China PMI down
A worker welds steel pipes at a factory in Suining, Sichuan province. Reuters

China's factory activity grew at a softer pace in November on shrinking export orders, a preliminary private survey showed Wednesday night EDT, supporting expectations that the country's economy might weaken in the fourth quarter.

The Flash Markit/HSBC Purchasing Managers' Index (PMI) dipped to 50.4 from October's final reading of 50.9, the Star reported. However, for a fourth straight month, it stayed above the 50 line that demarcates expansion of activities from contraction.

"China's growth momentum softened a little in November, as the HSBC Flash China Manufacturing PMI moderated due to the weak new export orders and slowing pace of restocking activities," said Hongbin Qu, chief China economist at HSBC. "The muted inflationary pressures should enable Beijing to keep policy relatively accommodative to support growth," he added in a comment that accompanied the PMI.

A sub-index measuring new export orders fell to a three-month low of 49.4 in November, from the previous month's 51.3, which suggests lazy external demand due to patchy recoveries in developed countries, the Star noted.

New orders also edged down a bit, which could reflect that a comeback in domestic demand isn't strong enough to make up for lackluster external orders.

Eleven sub-indices were in the survey, and nine of them pointed to either slower growth or a contraction, such as jobs. For 2013, the world's second-largest economy has homed in on an annual economic growth target of 7.5 percent, and economists and officials think that's achievable. The country's economy, meanwhile, is bound to post its most stagnant growth in 23 years.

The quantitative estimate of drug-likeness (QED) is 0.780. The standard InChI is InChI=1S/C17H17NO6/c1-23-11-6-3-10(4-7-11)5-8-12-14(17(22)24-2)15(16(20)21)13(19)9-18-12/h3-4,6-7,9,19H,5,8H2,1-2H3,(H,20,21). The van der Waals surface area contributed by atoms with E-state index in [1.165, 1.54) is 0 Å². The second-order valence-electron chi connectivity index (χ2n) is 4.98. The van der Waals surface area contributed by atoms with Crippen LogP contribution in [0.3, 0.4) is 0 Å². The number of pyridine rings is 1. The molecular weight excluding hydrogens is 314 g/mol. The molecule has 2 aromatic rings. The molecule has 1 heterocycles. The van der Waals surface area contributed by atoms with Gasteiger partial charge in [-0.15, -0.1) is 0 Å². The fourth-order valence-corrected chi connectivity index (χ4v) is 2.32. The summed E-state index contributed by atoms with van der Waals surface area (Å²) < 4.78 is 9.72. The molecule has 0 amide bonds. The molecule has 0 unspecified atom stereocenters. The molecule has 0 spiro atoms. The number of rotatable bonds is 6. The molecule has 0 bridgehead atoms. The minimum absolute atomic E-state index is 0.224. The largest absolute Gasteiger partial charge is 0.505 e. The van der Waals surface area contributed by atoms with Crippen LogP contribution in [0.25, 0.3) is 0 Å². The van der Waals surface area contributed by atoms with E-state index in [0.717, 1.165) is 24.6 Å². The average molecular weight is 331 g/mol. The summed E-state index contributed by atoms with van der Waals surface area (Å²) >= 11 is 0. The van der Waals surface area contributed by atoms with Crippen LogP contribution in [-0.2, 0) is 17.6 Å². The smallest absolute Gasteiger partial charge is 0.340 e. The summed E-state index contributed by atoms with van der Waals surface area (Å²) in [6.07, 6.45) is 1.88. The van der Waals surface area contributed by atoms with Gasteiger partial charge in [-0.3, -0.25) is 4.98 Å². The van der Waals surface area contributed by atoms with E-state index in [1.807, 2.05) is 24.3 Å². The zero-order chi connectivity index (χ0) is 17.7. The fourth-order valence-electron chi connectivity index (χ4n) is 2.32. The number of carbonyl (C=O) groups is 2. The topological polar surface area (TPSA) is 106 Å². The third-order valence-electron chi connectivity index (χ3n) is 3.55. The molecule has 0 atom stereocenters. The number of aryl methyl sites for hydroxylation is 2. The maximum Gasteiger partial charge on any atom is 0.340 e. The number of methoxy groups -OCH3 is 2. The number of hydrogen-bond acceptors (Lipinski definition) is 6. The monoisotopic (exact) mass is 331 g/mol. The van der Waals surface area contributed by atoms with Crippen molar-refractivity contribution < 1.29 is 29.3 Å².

Following a rebound between July and September, according to many economists, the Chinese economy will probably reveal a weaker momentum in 2013's last three months due to slowing credit growth and a restocking demand fall-off.

The Star reported that Beijing would go for a slower growth rate while moving forward with economic reforms to wean growth from investment and export toward consumption.

After a four-day conclave that ended last week, China's leadership showcased its most formative social and economic reforms in almost three decades, and those could set the nation on a growth path.

The final HSBC PMI for November is expected to be published Dec 2, the day after the an official survey is set to be released.